• Bernhardt Wealth Management

Inflation Outlook: Is It Time to Buy Gold?

Though the latest readings on inflation were somewhat more encouraging than in previous months, resulting in a stock market rally that allowed the major indexes to break record losing streaks, many investors are still concerned about the uncertainties in the economy. And, as is usual when such concerns abound, more and more investors are wondering if they should increase their holdings of gold. After all, for decades, buying gold or gold-based funds has been the classic hedge for investors who either fear worsening inflation or extreme disruption in the markets or the economy. And during the current challenges posed by rising inflation and geopolitical turmoil, we have witnessed a strong reminder of this strategy, as the world spot price for gold went from $1,796/oz. at the end of January to a high of $2,044 in early March, before gradually falling back to its current level of $1,853 as this is written: about 3% above its low for 2022.

Historically, the less you trust the stability of the economic system, the more of a lure there is to put more of your money in something tangible with a gleaming luster. The theory is that you can simply put your net worth in a very strongly reinforced pocket and ride out the bad times—although, of course, almost all investors actually buy gold through funds or ETFs, which would theoretically collapse in that same disastrous scenarios.

In more common scenarios, gold should become more valuable in times of high inflation, in periods when the dollar is losing value, or when the government is running high federal deficits, thereby cheapening the value of the dollar. Gold should also do well when the global economy is roiled by something like the current coronavirus lockdown in China or the war in Ukraine.

But is gold really effective as an inflation hedge? For one thing, gold is subject to market whims; for example, its price fell 45% in the relatively calm economic climate between 2011 and 2015, possibly because investors viewed the mostly positive environment for stocks as weakening the case for buying gold. Further, some market strategists remind us that in January 1980, the precious metal closed at a then-record $850 an ounce. In today’s dollars, that would represent about $2,982 an ounce—well above today’s sub-$2,000 price—which means, of course, that after inflation, anyone who invested in gold at its historical high and held it until today experienced considerable losses.

By contrast, in January 1980 the S&P 500 closed the month at $110.90. At the most recent close—including its relatively poor returns for the year thus far—it stands at $4,158.24. An investor could have purchased seven shares of an S&P 500 index fund in January 1980 for that same $850, and today, those seven shares would be worth more than $20,000. (Remember, of course, that past performance is no guarantee of future results; you should consult your tax, legal and financial advisors before engaging in any transaction.)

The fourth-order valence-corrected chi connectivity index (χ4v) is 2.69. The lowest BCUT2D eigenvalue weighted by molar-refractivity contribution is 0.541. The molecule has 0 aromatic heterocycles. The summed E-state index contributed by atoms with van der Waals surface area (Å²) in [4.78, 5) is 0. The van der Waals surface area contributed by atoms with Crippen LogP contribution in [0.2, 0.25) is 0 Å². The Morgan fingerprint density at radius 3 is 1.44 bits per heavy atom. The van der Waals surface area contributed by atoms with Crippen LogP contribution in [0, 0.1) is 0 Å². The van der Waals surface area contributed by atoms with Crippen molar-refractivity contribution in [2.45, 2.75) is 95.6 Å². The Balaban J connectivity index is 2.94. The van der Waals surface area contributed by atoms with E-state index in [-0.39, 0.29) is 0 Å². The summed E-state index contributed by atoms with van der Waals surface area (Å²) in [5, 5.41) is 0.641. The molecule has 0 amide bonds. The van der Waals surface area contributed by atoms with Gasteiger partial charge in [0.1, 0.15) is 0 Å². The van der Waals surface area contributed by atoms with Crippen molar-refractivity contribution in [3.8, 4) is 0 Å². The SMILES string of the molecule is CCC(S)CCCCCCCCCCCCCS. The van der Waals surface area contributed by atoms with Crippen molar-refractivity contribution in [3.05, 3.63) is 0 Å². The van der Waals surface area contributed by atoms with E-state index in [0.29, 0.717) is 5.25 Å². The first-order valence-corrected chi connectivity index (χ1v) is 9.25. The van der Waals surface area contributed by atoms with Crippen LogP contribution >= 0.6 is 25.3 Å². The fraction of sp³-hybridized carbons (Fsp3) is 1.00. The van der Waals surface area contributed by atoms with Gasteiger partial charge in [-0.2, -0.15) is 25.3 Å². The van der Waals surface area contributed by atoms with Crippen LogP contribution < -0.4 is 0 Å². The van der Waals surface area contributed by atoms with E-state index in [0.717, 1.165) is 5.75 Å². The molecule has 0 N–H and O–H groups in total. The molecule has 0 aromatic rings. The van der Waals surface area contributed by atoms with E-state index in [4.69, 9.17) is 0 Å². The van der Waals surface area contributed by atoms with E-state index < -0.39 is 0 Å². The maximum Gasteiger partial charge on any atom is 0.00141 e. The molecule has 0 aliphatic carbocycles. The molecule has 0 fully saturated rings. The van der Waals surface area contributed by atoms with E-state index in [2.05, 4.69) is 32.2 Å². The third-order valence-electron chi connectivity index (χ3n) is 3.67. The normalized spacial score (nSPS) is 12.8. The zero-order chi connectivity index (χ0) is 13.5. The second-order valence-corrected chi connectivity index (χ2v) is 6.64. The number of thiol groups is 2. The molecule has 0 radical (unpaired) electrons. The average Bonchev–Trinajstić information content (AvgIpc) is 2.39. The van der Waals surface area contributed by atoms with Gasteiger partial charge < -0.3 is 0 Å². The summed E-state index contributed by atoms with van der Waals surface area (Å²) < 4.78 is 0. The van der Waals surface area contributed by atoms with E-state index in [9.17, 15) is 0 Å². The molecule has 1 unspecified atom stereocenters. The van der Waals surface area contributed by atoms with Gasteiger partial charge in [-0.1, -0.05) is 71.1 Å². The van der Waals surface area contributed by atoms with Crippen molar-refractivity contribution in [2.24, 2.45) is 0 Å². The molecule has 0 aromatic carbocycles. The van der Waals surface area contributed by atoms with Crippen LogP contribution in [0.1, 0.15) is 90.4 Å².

It would seem that the effectiveness of gold as an inflation hedge could be subject to some doubt, based on recent evidence to the contrary. Additionally, some analysts believe that based on what is currently known, any additional runup in gold prices may be short-lived, and prices may actually begin to decline, later in the year. This could be another indication that the status of gold as an inflation hedge may be losing some of its historical luster.

Can gold be an important part of your portfolio? Certainly, as long as you have carefully evaluated its characteristics and considered the opportunity cost of holding gold as opposed to other asset types. For one thing, allocating a portion of the portfolio to gold can be a way of achieving better diversification, since the price of gold tends to not be strongly linked to the price of assets like stocks and bonds.

But gold, like every other asset, has strengths and weaknesses that should be carefully considered in light of the investor’s long-term goals, risk tolerance, diversification profile, and stage in life. According to the AARP, investors considering the purchase of gold often make some common mistakes. One is to over-purchase, based on fears stoked by gold marketers. When investors hear phrases like “inflation at an all-time high” and “unsettling world events,” they can often conclude that a hefty holding of gold will save them from future uncertainties. Of course, history and financial research have shown that no single asset type is the be-all and end-all; diversification is and will probably always be the investor’s best friend. In fact, many experts recommend keeping no more than 10% of the total portfolio in gold or gold-based assets.

Another mistake that investors make is paying too much, especially when they are taking physical delivery of gold or gold coins. There are often significant fees attached to physical gold, including the cost of storage and protection, that directly impact the investor’s rate of return on the asset. (And by the way, if you plan to store physical gold at home, make sure you’re aware of the risks—which include much more than theft.)

At Bernhardt Wealth Management, our guidance of clients’ investments is driven by our commitment to offering only the most reliable current information and evidence-based market research. If you have questions or concerns about the place of gold or any other investment in your portfolio, we can help you get the answers you need. To learn more about our current outlook on inflation, click here to read our article, “Inflation Outlook: Did the Experts Get It Wrong?”

Buen Camino!

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